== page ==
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Green roofs and walls are a dynamic, proven and highly public approach to greening federal buildings. These technologies also provide many additional benefits to the community as a whole -- from green jobs to improved air quality and stormwater management. Washington, D.C. continues to be an epicenter of green roof and wall project and policy development, with the federal and DC governments exercising progressive leadership.

A Time for Green Infrastructure Policy

By Steven Peck and Damon van der Linde


 


Green roofs and walls are a dynamic, proven and highly public approach to greening federal buildings. These technologies also provide many additional benefits to the community as a whole — from green jobs to improved air quality and stormwater management. Washington, D.C. continues to be an epicenter of green roof and wall project and policy development, with the federal and DC governments exercising progressive leadership.


“With more than 100 green roofs installed and more than 75 LEED buildings certified, the District is demonstrating how a model green city should look and perform, and is ensuring a greener, cleaner, more sustainable city, for our residents and wildlife,” said Hamid Karimi, deputy director, District Department of the Environment for the District of Columbia.


The D.C. government has two green roof rebate programs: one for any kind of roof under 4,000 square feet that offers $5 per square foot and a per-project maximum of $20,000; and a second program for roof retrofits on existing buildings over 4,000 square feet, which offers $7 per square foot and does not have a maximum amount.


Washington, D.C. is also a hub for national green infrastructure initiatives. On October 5, 2009, President Obama signed Executive Order 13514 on Federal Leadership in Environmental, Energy, and Economic Performance. The Executive Order requires federal agencies to set greenhouse gas reduction targets, increase energy efficiency, reduce fossil fuel consumption, conserve water, reduce waste, support sustainable planning, and leverage federal purchasing power to promote environmentally responsible products and technologies.


The U.S. General Services Administration (GSA) is starting its own green revolution with an integrated green roof strategy, and already has more than one million square feet of green roofs installed.


“We are engaged in the most far-reaching set of building improvements since the Great Depression, and every one of the nearly 300 projects is designed to improve not just building performance, but organizational, human performance,” said Kevin Kampschroer, director, Office of Federal High-Performance Green Buildings, U.S. General Services Administration.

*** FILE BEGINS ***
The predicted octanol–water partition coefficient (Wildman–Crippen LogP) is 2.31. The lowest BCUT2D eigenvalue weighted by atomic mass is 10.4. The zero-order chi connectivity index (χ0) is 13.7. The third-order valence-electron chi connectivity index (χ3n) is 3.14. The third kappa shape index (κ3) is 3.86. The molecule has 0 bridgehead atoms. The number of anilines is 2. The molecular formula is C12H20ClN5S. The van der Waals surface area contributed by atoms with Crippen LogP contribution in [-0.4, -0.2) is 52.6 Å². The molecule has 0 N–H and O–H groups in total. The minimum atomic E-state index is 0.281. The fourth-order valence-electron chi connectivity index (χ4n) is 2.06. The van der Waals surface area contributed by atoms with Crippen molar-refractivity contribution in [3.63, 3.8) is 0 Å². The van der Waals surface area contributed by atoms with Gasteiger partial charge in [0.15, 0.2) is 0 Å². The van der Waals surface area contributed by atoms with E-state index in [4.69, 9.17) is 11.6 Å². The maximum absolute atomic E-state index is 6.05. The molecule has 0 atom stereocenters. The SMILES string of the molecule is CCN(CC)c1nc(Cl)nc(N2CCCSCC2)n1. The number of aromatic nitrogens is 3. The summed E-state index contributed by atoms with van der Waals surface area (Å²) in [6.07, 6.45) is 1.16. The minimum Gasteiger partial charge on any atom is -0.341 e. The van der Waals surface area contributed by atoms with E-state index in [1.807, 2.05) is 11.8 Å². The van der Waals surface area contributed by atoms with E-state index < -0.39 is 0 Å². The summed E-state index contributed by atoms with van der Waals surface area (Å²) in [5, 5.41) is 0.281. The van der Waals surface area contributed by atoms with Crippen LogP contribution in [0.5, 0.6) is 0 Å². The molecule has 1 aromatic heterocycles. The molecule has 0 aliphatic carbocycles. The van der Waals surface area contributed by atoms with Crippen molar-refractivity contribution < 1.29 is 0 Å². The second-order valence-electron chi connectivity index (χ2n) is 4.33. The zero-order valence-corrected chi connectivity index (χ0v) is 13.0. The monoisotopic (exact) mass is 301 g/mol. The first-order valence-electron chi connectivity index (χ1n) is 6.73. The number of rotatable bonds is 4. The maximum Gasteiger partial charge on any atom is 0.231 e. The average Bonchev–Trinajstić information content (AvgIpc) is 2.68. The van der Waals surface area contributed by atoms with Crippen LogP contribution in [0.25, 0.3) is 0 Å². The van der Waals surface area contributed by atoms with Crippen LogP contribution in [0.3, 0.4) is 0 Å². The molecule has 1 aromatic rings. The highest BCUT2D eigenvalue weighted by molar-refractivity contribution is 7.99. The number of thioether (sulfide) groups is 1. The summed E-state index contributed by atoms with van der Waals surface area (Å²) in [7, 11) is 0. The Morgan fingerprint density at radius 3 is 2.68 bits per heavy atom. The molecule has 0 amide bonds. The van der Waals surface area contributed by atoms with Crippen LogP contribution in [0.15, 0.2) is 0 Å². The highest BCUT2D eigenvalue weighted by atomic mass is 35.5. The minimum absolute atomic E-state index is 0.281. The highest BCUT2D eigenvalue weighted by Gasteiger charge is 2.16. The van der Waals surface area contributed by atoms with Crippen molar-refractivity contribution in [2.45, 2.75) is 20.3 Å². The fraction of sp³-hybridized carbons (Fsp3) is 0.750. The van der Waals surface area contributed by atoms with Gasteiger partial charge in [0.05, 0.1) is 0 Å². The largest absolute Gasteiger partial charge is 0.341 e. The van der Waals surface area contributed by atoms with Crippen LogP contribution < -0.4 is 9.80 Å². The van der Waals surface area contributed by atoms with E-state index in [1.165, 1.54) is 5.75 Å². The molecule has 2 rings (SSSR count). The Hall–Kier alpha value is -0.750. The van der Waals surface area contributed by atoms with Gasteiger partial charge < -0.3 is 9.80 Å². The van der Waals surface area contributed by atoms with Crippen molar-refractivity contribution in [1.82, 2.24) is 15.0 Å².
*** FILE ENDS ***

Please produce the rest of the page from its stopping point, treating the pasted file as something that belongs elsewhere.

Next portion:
In support of this strong demand for both local and federal green roof and wall initiatives, from April 11-12, the 2011 Living Architecture Regional Symposium will be held in Washington, D.C. The Regional Symposium will be hosted by Green Roofs for Healthy Cities, the North American Green Roofs and Wall industry association, in partnership with D.C. Greenworks, the General Services Administration (GSA), the Landscape Architecture Foundation, U.S. Environmental Protection Agency (EPA) and the Government of the District of Columbia.


“The District of Columbia is thrilled to co-host the 2011 Living Architecture Regional Symposium for the Mid-Atlantic Region. As the as the nation’s capitol, we strive to lead in the widespread adoption of green practices such as green roofs and green walls,” said Karimi.


The Regional Symposium will highlight best practices associated with the design, installation, and maintenance of green roofs and walls, and share new research and evaluation tools. The event will focus on deriving the maximum economic performance from these technologies and explore their enormous and largely untapped green job potential. Expert speakers will be combined with a one-day trade show featuring the latest green roof and wall products and services, and a demonstration green roof will be built on the trade show floor.


The second day of the Regional Symposium will feature training for Green Roof Professional (GRP) accreditation and ongoing professional development. GRP accreditation also provides continuing education credits for AIA, ASLA, APA, LEED and RCI. Leading-edge courses will be presented, including Urban Rooftop Food Production, and the launch of the half-day Advanced Maintenance course. An educational seminar in Integrated Site and Water Management will also be offered, with the goal of leveraging additional government and public awareness by providing technical and economic information on the design and performance of a fully integrated site and building water management system based on the “Net Zero Water” concept. The seminar was developed by committee members from GRHC and the American Society of Irrigation Consultants.


Three unique tours of green roofs will showcase the more than 100 roofs currently installed in the Washington, D.C. area. The tours are an opportunity to get an up-close look at some green roofs that are usually closed to the public.


For more information about the 2011 Living Architecture Regional Symposium in Washington, D.C., visit http://wdc.greenroofs.org


Steven Peck is the founder and president of Green Roofs for Healthy Cities (GRHC), a membership-based industry association developing the green (vegetative) roof and wall industry in North America. GRHC’s mission is to increase the awareness of the economic, social and environmental benefits of green roofs and green walls, and other forms of living architecture through education, advocacy, professional development and celebrations of excellence. Visit www.greenroofs.org for more information.


Damon van der Linde is the communications manager at Green Roofs for Healthy Cities.

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